The best way I know to get couples on the same financial page is to teach them the financial stewardship principles in God's word. My wife Marisa and I have had our share of conflict over the last 20 years—because she's not yet fully sanctified ;-)—but we've almost never fought over money. That's because we each entered marriage committed to living out biblical standards of financial stewardship. In the fifteen years I pastored in Denver, Colorado, I saw many couples find new marital peace and happiness as a direct result of my annual stewardship series. When couples learned that they are stewards, not owners, of God's money and possessions, when they learned their responsibilities to give, and when they learned to live without worry, while trusting in God's promises to provide, they quit fighting over money. And their marriages were transformed.

This Valentine's season, instead of preaching from the Song of Solomon, try teaching stewardship principles from 2 Corinthians 8 and 9. It's certainly not your normal Valentine's banquet topic. But in the long run it might just prove to be more romantic.

Friday, September 08, 2006

You Can't Out Give God!

For years I've been in a contest with God to see who can give more: me or God. No matter how much I've given, He has always given me back more financial blessing than I've given to Him.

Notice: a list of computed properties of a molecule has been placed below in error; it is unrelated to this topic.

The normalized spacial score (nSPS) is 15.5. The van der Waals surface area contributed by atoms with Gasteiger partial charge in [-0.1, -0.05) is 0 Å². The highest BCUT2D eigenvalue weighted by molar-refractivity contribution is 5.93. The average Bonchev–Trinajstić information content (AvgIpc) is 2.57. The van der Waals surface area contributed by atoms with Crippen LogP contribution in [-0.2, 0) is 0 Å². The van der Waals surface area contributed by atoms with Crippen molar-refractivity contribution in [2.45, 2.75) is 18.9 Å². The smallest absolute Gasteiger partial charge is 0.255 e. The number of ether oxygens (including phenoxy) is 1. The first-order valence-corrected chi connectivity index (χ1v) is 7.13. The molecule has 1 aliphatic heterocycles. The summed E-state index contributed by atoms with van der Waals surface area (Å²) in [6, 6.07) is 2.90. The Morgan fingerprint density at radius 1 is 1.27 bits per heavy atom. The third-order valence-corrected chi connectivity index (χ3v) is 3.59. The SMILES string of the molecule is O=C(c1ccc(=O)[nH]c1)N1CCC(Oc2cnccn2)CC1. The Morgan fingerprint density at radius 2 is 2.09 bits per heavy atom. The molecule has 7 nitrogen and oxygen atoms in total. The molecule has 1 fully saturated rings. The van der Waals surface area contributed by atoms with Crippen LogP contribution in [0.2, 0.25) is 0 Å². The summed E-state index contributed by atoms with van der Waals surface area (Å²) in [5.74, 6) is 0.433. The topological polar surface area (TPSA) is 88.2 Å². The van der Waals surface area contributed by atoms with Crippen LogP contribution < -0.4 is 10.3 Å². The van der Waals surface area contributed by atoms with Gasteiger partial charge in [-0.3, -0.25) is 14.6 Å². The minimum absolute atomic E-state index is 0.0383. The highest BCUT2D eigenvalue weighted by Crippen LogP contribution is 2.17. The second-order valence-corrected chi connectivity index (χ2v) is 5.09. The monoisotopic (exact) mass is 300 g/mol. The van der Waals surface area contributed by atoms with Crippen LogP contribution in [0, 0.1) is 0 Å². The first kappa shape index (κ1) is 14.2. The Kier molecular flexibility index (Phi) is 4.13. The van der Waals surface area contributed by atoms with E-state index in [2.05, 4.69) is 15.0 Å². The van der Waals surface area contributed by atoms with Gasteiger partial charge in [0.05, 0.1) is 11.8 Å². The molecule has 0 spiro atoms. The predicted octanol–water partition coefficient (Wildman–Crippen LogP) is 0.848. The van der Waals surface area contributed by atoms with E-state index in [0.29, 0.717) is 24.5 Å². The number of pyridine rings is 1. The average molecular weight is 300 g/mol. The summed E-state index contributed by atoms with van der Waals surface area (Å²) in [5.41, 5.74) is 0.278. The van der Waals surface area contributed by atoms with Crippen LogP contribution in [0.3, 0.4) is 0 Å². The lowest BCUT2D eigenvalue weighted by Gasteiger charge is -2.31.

This is one contest I LOVE losing!

www.dynamicgiving.com

Wednesday, September 06, 2006

True Financial Prosperity

Many of God's people struggle financially because they have a worldly view of financial prosperity which is summarized by the bumper sticker that says, "The one who dies with the most toys wins". Understanding the true nature of financial prosperity will bring great spiritual and financial blessing. I encourage you to practice and preach the following principles.

According to the Bible, you are financially prosperous when three things are true of you:

1. You never worry about money.

"Do not be anxious then, saying, 'What shall we eat?' or 'What shall we drink?' or 'With what shall we clothe ourselves?' For all these things the Gentiles eagerly seek; for your heavenly Father knows that you need all these things" (Matthew 6:31, 32; all Scripture quotations are from the NASB original edition).